I have a client who has purchased many modern Ferraris over the phone with no inspection, including an F50, a pair of F40s, a 550 Maranello and numerous 360 coupes and Spyders. All of the cars arrived exactly as described, that is, “essentially a new car with no stories.”
Lulled into a sense of complacency by the ease of these transactions, he recently purchased an early V12 2+2, which was described as “restored to new-car standards with no stories.” No pre-purchase inspection, no test drive, nothing. When the car arrived, it was beautiful in its fresh, high-dollar paint job, the redone chrome sparkled in the Southern California sunlight, and the immaculate Connolly leather interior looked as if it had never been sat in.
The new owner drove the car around the block, commented on how “vintage” it felt (that being Ferrarese for clunky and heavy) and put it into his warehouse. A few weeks later, when he drove the car on the freeway, he smelled raw gas. It appeared the carburetors were leaking so he had the car shipped to FAI, an independent Ferrari specialist in Orange County. The estimate to repair the leaks was $300. At the same time, he asked for a detailed mechanical inspection and evaluation.
The initial inspection filled a full page, including radiator leaks ($300); a lower radiator hose leak ($50); a much-needed water pump rebuild ($400); carburetor fuel log leaks ($300); fuel filter leaks ($300); fuel leaks at the mechanical pump ($400); missing bolts on the header flanges (no charge); a rear main seal leak (yikes!): cam cover leaks (two yikes!); and warped brake rotors and worn front spindles.
I was called to confirm the inspection report and, unfortunately, found all of the above to be painfully accurate. $300 had quickly grown to an all-too-necessary $2,000 plus.
A few days later, after the many fuel leaks were repaired, it was back to FAI for a very short test drive. Within two city blocks the list grew to include an overdrive that didn’t work (three yikes!); a rotten driveshaft rubber coupling; a differential that leaked and had that very expensive bucket-of-rocks death rattle (a $3,000 to $5,000 yikes); worn-out shocks ($1,500); and a thoroughly worn-out front suspension ($2,500 to $4000). In FAI’s estimation, all of the above work was desperately needed, and the car was better off not being driven until these things were fixed. (Well, I suppose they could wait on the overdrive and he could buzz down the freeway in fourth.)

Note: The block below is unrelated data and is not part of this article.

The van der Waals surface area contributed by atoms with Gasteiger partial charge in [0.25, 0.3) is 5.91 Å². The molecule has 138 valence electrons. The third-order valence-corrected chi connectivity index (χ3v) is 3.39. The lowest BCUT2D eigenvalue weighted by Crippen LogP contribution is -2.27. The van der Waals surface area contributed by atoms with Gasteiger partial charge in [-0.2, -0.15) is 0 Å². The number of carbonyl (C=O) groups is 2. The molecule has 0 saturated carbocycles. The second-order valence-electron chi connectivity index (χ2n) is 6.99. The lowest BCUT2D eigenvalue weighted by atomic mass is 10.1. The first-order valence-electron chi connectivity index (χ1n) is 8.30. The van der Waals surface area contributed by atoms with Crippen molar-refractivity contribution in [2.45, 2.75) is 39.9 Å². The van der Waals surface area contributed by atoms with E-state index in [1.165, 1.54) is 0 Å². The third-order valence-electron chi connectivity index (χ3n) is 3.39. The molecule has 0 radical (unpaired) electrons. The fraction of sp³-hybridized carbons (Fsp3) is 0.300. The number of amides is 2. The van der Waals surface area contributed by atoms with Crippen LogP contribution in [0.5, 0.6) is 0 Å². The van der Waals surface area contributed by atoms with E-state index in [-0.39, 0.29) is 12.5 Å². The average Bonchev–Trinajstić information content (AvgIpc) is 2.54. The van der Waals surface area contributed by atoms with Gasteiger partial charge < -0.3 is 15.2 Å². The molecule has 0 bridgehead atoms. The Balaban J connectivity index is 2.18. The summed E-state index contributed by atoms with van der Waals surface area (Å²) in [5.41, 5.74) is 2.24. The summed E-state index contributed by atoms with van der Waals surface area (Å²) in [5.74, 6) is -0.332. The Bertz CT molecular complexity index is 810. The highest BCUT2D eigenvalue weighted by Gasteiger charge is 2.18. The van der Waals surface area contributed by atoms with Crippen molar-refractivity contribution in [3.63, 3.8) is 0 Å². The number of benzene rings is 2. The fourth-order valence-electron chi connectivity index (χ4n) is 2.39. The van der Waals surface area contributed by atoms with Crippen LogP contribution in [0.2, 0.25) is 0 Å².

The owner, of course, didn’t have a clue how bad the car was until it was inspected. He had simply assumed that “all old Ferraris drove like that.” If he had had the car evaluated before he bought it, he would have walked away.
There are three lessons here. First of all, when buying an old Ferrari, be skeptical of anything a seller says that isn’t backed up by independent verification. With this car, it appears that the “total restoration to new car standards” went only as far as the cosmetics. The visual presentation was stunning, but everything mechanical was apparently not overhauled, just cleaned and detailed. To me, this indicates a restoration done to a budget. When choices between mechanical functionality and visual beauty came up, the owner and restorer opted to put their limited resources towards the pretty things instead of the hidden, and perhaps more important, things.
Second, although we at SCM often preach about the fiscal propriety of buying a restored car (“buy the restoration, get the car for free”), in fact, there are some real advantages to having a car restored yourself. Most important, you get to make all the decisions about the type and quality of work done. Yes, it will cost more, yes, it will take longer, and yes, there will be numerous frustrations encountered. But in the end, you will know exactly what you have under the metal skin.
Finally, old cars are old cars. Buying a new Ferrari, or even a 10- or 15-year-old one that has a perfect ownership history and service records, is really not very complicated. However, with a 40-year-old V12, chances are that at some point every single part on the car has worn out and been touched. From paint to wheel bearings to exhaust tips, they’ve all been serviced, repaired or replaced. And for many years, when these Ferraris had little real value, they rarely received the best of care.
Consequently, you can’t be too careful when you buy an old car, even if it is claimed to be “as new.” In fact, it will never be “as new,” at best it can only be completely restored. To what standard, and to what budget, are the questions you will have to try to find answers to.
If vou must buy cars over the phone without an inspection, for your own fiscal sanity, please stick to late-model cars that have never been touched. Buying vintage V12s without an inspection is like playing financial Russian Roulette with a bullet in every chamber.